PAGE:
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Southern pollen sired more seeds than northern pollen in southern seed orchards established with northern clones of Pinus sylvestris

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Contamination by southern pollen is a considerable problem in Scots pine (Pinus sylvestris L.) seed orchards established with northern clones. This study investigated whether the contamination was due to the competitive superiority of southern pollen by carrying out competition trials using mixtures of pollen from northern and southern populations of Scots pine. Trials were performed in a southerly seed orchard established with clones originating from northern populations. Seed paternity (siring) was determined through the analysis of allozyme variation. Southern genotypes sired significantly more seeds (76%) than their northern competitors and across all mixed-pollen crosses. Maternal genotype had no effect on seed siring success. The mean flower abortion rate was lower in southern pure-pollen crosses and mixed-pollen crosses than in northern pure-pollen crosses. The results show that local pollen may induce high levels of background pollination in southern seed orchards composed of northern genotype grafts. These results must be taken into account when aiming to produce suitable reforestation material for northern areas.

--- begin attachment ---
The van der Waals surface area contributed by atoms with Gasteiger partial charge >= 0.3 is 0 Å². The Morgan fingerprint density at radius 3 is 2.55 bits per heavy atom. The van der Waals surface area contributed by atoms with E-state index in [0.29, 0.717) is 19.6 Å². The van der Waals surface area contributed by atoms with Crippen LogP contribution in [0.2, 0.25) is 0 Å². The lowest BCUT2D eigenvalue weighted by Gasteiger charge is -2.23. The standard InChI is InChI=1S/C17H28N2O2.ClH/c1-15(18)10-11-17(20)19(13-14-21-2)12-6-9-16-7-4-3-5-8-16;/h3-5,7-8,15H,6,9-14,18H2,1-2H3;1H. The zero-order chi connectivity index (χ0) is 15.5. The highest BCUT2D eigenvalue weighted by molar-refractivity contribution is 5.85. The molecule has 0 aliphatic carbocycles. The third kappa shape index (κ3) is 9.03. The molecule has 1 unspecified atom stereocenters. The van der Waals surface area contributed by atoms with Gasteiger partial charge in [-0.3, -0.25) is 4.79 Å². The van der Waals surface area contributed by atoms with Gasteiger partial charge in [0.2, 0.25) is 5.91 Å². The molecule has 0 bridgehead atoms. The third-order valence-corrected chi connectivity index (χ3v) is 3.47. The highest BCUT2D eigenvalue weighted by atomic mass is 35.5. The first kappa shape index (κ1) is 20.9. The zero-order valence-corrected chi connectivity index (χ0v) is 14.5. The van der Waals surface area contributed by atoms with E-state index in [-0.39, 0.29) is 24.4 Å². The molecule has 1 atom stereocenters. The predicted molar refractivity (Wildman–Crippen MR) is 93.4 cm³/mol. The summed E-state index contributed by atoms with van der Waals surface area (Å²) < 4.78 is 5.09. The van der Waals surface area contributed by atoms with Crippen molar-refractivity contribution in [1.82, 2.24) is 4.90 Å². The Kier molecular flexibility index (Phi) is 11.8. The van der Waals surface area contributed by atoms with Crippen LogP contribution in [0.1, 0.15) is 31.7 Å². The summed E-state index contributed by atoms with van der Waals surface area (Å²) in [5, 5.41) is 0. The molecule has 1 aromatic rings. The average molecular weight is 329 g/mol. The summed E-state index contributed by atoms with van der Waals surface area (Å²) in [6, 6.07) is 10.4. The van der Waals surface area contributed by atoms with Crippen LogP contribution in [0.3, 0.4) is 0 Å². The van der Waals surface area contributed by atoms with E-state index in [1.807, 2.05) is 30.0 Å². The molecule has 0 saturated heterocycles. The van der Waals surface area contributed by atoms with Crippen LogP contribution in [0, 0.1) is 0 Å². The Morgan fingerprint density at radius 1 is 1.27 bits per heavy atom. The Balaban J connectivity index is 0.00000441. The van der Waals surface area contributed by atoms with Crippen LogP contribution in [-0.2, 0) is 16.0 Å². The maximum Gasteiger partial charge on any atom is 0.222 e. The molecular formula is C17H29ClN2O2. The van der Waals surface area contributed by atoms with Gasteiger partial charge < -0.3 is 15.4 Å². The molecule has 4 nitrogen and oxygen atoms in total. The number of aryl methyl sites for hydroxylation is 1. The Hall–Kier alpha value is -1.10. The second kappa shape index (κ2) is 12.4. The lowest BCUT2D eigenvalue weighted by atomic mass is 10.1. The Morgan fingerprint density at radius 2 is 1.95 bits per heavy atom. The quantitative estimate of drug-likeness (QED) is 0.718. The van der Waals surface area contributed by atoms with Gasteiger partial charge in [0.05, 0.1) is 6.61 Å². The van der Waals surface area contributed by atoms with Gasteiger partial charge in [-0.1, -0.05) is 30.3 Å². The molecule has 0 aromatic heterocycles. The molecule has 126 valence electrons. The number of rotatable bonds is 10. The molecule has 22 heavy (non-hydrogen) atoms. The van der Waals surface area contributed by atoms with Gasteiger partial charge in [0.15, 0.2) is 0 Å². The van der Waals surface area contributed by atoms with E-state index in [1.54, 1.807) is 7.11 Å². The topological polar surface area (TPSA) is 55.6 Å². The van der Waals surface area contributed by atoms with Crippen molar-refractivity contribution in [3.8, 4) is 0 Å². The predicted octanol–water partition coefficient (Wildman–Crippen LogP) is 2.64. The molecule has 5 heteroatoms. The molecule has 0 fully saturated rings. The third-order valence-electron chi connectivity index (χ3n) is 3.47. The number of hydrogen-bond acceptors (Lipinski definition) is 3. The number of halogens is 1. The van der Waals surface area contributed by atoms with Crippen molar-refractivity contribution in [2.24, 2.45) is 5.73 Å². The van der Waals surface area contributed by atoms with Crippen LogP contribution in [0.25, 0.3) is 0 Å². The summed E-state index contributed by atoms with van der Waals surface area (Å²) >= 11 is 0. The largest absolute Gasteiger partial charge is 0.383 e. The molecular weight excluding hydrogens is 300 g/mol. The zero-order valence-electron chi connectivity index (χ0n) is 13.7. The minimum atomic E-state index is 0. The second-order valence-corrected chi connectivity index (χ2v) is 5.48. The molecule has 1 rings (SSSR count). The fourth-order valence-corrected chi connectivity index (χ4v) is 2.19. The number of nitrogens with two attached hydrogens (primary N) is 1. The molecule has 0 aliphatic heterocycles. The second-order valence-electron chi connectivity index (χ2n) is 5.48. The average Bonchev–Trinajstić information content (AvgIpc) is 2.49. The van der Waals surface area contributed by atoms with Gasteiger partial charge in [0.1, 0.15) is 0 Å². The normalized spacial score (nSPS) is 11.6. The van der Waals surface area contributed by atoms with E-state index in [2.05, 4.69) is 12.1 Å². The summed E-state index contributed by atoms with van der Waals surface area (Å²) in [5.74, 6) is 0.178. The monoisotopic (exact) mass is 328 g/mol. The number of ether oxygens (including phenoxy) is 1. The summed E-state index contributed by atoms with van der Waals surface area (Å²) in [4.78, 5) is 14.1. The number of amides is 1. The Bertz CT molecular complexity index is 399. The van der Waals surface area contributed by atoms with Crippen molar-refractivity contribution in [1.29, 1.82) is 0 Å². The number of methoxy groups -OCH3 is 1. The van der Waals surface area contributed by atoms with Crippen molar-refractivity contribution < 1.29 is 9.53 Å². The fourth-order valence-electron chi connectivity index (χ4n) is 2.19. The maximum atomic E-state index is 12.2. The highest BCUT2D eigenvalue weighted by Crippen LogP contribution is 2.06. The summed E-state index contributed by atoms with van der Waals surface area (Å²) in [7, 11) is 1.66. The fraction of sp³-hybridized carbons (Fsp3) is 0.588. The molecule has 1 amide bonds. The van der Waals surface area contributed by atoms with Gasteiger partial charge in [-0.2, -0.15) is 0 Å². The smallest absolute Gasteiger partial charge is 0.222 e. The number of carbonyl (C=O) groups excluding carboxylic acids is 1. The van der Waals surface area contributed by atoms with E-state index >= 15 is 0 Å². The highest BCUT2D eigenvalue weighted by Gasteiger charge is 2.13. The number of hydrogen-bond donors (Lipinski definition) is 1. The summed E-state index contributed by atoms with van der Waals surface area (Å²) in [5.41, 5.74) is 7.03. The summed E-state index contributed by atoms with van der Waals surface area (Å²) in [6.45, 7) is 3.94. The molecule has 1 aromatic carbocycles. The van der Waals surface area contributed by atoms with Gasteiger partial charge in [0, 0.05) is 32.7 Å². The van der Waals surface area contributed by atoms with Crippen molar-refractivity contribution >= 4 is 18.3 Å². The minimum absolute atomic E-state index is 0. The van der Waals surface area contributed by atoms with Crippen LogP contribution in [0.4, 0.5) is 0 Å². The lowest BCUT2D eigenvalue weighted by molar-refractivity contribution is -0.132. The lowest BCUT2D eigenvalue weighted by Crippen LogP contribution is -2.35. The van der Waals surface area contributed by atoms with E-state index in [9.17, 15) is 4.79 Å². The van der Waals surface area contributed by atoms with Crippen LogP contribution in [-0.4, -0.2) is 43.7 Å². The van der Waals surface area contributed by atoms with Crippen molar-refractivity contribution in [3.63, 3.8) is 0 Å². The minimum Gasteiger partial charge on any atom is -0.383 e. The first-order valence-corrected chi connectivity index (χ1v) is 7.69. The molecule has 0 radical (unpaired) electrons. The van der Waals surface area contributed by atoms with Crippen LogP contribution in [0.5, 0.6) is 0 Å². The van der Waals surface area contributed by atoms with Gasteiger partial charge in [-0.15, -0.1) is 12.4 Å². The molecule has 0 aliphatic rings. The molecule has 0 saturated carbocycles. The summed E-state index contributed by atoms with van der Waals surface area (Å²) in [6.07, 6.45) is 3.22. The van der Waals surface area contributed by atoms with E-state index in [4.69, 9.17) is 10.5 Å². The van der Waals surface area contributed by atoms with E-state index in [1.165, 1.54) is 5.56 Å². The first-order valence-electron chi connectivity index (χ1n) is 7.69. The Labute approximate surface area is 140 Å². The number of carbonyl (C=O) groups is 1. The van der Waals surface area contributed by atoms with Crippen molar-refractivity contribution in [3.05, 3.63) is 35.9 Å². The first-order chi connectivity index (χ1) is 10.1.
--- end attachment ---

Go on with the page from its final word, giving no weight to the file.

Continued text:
Keywords: Background pollination; competition crosses; pollen competition; pollen contamination; seed siring success

Document Type: Research Article


Affiliations: 1: Haapastensyrja Breeding Station, Finnish Forest Research Institute, Layliainen, Finland 2: Vantaa Research Centre, Finnish Forest Research Institute, Vantaa, Finland 3: Section of Ecology, Department of Biology, University of Turku, Finland

Publication date: 2009-02-01

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